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How can the EITI become more relevant to people’s lives?

This week board members of the EITI (Extractives Industry Transparency initiative) will be meeting in Oslo to discuss how to strengthen the initiative so that it meets its aim of increasing transparency, public debate and accountability over the management of oil, gas and mining resources. Key questions will be discussed, such as whether to require extractive industry companies to disclose contracts, project level information the beneficial owners of licences, as well as how to ensure this information is presented in a way that reaches the right audiences in an accessible and understandable way.

In the light of these debates, Revenue Watch Institute, Paz y Esperanza and Tearfund have recently published a report into the use of EITI information in Peru published through its first report.

Women in Vinchos Community, Ayacucho at information meeting by mining company

Women in Vinchos Community, Ayacucho at information meeting by mining company

The EITI is now implemented in 37 countries and EITI reports present information on payments by oil, gas and mining companies, as well as the receipts by governments, and try to reconcile any differences. The subsequent dissemination of the results aims to enhance transparency, public debate and accountability over use of extractive industry revenues.

The research found that there had been little impact in Peru so far. Various reasons were given and are covered in detail in the report, but below I mention just three clear suggestions for change given by the potential users of the information.

1. Provide information that is relevant to people’s lives

The overwhelming response from local communities was the desire to know what impact the revenues from extractive industries were having on their daily lives. Put simply – what money was paid for the mining project in their community, what reached the district and what was it being spent on. The other main demand – more at national level – was to know the terms and conditions of contracts, with concerns that many of these were not negotiated in the interests of the country, but had been the result of underhand political deals. Both are needed to make the EITI relevant.

2. Work with ‘info-mediaries’ to interpret the information

Many of those interviewed complained that the information they received – particularly in long reports – was too complicated and difficult to understand. Others said that they wanted additional information on the full ‘extractive revenue routes’ from contracts through revenue payments to government spending and impacts.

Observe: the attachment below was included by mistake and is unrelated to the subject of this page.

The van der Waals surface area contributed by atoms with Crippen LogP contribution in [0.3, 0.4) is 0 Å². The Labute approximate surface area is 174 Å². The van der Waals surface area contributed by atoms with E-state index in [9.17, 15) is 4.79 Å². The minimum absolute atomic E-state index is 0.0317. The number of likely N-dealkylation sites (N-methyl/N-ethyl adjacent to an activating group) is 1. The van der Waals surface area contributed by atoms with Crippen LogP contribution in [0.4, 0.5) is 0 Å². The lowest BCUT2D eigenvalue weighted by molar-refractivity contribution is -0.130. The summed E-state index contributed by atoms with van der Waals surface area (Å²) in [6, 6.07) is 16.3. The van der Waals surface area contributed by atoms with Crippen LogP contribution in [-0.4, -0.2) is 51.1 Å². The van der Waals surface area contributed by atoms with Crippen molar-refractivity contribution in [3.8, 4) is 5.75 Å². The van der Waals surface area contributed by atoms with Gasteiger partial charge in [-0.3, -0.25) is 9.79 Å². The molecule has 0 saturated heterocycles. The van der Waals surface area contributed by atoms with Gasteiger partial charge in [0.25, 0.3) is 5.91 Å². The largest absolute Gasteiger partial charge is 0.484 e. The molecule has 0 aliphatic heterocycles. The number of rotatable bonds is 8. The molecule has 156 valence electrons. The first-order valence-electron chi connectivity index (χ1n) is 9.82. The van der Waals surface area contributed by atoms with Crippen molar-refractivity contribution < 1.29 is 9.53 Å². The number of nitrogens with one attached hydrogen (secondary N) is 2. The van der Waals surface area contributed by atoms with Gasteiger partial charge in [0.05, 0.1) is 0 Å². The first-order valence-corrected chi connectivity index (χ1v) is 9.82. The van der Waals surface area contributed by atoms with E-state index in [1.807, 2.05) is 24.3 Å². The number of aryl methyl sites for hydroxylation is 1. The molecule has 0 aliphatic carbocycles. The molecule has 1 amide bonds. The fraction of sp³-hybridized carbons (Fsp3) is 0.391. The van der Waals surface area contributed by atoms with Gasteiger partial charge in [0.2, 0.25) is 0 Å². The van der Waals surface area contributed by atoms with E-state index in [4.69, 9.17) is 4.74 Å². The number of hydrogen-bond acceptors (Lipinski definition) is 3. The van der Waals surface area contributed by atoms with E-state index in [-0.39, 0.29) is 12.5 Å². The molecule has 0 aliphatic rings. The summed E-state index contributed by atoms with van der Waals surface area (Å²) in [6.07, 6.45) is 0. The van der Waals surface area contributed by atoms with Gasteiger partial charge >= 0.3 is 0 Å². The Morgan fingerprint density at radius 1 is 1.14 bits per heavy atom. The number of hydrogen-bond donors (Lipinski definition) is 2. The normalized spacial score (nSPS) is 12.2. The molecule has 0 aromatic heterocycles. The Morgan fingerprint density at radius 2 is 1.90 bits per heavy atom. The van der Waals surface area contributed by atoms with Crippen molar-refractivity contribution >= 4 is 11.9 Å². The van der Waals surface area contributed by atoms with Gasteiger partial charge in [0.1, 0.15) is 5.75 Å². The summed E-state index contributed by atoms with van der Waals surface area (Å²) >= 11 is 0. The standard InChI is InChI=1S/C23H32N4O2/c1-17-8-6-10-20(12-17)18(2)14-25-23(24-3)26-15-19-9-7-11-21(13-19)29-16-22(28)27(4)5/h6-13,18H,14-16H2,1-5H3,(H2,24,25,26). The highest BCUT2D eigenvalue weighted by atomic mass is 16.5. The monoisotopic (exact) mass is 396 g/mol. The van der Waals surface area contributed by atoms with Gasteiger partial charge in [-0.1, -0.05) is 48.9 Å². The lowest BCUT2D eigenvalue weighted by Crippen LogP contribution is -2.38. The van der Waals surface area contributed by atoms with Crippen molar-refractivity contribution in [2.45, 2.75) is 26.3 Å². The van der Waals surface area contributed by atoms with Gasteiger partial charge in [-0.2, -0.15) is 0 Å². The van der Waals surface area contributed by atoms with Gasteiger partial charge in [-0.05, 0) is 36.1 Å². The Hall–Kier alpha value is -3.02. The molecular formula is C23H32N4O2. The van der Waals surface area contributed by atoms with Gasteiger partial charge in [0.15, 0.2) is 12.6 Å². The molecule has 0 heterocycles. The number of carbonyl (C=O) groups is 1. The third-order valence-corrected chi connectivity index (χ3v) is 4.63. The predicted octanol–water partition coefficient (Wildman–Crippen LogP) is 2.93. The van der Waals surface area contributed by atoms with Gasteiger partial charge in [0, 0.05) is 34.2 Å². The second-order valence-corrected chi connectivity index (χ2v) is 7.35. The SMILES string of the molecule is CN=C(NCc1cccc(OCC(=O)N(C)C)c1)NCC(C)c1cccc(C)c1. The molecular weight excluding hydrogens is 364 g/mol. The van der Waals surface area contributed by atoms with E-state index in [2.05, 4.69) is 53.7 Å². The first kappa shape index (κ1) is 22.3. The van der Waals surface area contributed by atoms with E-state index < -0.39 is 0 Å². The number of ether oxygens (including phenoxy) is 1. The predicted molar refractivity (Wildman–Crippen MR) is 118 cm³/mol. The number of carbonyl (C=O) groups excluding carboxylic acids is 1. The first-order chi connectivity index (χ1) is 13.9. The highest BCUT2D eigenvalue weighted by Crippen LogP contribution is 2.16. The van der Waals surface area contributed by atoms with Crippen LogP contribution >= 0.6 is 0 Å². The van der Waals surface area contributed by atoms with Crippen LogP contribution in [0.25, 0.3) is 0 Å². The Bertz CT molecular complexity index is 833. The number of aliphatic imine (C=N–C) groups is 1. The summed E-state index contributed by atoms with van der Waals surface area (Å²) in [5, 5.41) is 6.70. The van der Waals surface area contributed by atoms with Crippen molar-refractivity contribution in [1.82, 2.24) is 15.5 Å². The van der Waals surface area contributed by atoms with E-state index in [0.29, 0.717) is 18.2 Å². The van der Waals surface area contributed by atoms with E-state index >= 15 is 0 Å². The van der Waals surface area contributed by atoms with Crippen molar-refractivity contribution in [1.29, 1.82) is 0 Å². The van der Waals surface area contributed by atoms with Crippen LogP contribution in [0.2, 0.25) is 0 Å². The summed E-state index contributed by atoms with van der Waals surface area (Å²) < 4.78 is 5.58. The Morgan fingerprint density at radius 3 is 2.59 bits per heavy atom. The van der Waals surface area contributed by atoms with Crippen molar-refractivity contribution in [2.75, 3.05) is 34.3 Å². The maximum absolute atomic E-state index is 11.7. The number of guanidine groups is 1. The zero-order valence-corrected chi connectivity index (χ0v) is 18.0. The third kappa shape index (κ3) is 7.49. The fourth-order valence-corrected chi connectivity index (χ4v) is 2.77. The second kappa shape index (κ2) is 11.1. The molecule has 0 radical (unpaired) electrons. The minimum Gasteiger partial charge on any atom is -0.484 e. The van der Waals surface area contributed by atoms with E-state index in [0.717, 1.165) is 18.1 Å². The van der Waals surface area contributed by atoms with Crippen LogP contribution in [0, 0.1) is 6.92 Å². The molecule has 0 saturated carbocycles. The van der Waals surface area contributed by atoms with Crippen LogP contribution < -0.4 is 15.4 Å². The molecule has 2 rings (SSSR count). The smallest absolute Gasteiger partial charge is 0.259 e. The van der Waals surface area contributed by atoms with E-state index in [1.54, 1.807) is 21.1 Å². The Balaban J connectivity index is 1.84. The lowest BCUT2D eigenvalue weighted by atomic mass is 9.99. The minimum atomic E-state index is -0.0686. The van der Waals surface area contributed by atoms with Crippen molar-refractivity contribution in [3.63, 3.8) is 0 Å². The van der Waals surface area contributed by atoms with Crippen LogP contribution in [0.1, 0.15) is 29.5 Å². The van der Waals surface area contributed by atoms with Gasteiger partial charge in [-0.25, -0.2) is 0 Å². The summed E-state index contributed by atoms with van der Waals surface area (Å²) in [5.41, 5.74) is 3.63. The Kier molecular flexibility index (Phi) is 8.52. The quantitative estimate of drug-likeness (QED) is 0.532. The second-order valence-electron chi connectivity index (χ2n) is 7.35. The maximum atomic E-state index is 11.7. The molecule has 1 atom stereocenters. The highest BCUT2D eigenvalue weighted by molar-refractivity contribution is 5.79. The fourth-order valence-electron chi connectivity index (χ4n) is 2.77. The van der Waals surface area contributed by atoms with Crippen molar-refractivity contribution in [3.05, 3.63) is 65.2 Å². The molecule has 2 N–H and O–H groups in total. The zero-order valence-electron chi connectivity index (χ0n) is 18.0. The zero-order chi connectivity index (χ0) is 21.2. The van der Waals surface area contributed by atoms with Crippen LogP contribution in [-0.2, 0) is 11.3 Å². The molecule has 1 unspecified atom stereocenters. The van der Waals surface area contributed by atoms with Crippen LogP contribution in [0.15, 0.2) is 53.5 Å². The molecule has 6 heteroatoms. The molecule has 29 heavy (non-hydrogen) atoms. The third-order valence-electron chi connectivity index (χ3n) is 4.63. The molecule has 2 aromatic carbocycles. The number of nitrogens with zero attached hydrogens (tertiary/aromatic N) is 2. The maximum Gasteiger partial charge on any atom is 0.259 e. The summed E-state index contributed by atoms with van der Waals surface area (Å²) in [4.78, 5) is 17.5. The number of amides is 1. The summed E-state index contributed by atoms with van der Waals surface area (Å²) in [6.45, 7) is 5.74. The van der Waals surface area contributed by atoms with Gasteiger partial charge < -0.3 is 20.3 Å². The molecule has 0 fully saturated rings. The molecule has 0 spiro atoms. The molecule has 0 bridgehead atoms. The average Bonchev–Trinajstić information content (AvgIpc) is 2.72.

Recommendations were for groups such as NGOs, media organisations and universities to act as ‘info-mediaries’ (information intermediaries) to interpret complex information and present it in a way that is understandable and relevant to different audiences. There is a role here for greater support from EITI national secretariats as well as donor agencies, and it should also be considered as part of the G8’s transparency agenda.

3. Analyse the context and link to wider social and political processes

The context in Peru is one of rapid development and expansion of oil, gas and mining activity, which has been accompanied by increased social conflicts. In December 2012, the government’s Ombudsman recorded approximately 230 conflicts, more than half of which were related to the exploration and exploitation of minerals. The most high profile case is the ongoing conflict over the Conga mine in Cajamarca, which has paralysed operations for over a year.

The country is largely divided into ‘pro’ and ‘anti’ mining camps and this affects any work by the EITI, with it being seen by some as a government initiative and therefore ‘pro’ mining and not to be trusted.

Although the EITI is not a panacea to resolve all of Peru’s problems, it needs to link closely to the dominant political issues such as environmental protection and local development planning if it is to remain relevant and contribute to better natural resource management and wider reforms. As one respondent from Cajamarca commented:

‘The EITI only plays a role of] informing and disseminating, but many people ask us what use this reconciliation is if it goes no further than making recommendations. A number of people have asked us what point there is in Peru being a compliant country if this has no impact on conflict resolution.’

 [A version of this article was first published on the EITI website and reproduced with kind permission]

2013 – will the UK deliver transparency?